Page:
Underground PVC-U and PVC-Hi pressure pipe systems for water and natural gas supply have an expected service life of at least 100 years, according to a new joint position paper by PVC4Pipes and the European Plastic Pipes and Fittings Association (TEPPFA; Brussels). PVC4Pipes is the European Council of Vinyl Manufacturers’ (ECVM; Brussels) platform dedicated to the PVC pipes value chain, promoting the acceptance and utilization of PVC piping systems.
Durability is crucial for underground piping systems due to the high cost of installing and replacing pipes buried in the ground. Research, extrapolation studies and examination of dug-up pipes in service for decades show no significant degradation of the material. Further analyses on these test samples confirm an expected service life of more than 100 years, according to the paper.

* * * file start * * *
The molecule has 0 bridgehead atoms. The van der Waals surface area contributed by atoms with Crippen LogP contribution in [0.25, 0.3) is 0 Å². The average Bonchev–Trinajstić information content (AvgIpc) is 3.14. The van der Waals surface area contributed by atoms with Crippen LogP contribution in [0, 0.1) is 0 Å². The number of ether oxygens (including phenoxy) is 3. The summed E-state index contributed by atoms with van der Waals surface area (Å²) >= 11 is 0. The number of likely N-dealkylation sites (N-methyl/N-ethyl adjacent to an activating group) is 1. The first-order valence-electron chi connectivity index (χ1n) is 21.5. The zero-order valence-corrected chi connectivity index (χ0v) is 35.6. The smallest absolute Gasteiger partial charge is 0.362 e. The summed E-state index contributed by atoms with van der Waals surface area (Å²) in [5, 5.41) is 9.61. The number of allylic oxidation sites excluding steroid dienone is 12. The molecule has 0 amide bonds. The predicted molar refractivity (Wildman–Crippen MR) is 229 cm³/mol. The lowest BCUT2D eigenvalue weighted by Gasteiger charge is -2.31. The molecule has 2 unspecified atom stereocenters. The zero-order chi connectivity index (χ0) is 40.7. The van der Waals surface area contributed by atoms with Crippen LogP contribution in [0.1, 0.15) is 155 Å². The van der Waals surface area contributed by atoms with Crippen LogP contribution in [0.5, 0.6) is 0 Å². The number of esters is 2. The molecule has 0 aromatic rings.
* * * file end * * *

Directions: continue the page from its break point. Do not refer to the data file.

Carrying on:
The paper highlights how the 50-year design basis, which estimates the stress that a thermostatic pipe is able to withstand for 50 years at 20°C, must not be confused with the actual lifespan of a plastic pipe system. In reality, the service life is expected to be more than 100 years due to a number of reasons: The lower real pressure levels experienced by the pipe over its lifetime; the lower real average ground temperatures; the always positive wall thickness tolerances; and the safety factors applied at the design stages, said the study.
“There is ample evidence that underground PVC-U and PVC-Hi pressure pipes for water and natural gas supply are fit for service for 100 years or more,” commented Vincent Stone, PVC4Pipes Project Manager. “The utility companies critically depend on highly durable and reliable piping systems and the position paper clearly demonstrates that PVC piping systems can deliver outstanding performance in various operation conditions.”
Being highly durable and able to be recycled multiple times without losing their long-term mechanical performances, PVC pipes are a cost-efficient, safe and sustainable choice for transporting drinking water and natural gas through the whole life-cycle of the distribution networks, the study said.
Image courtesy PVC4Pipes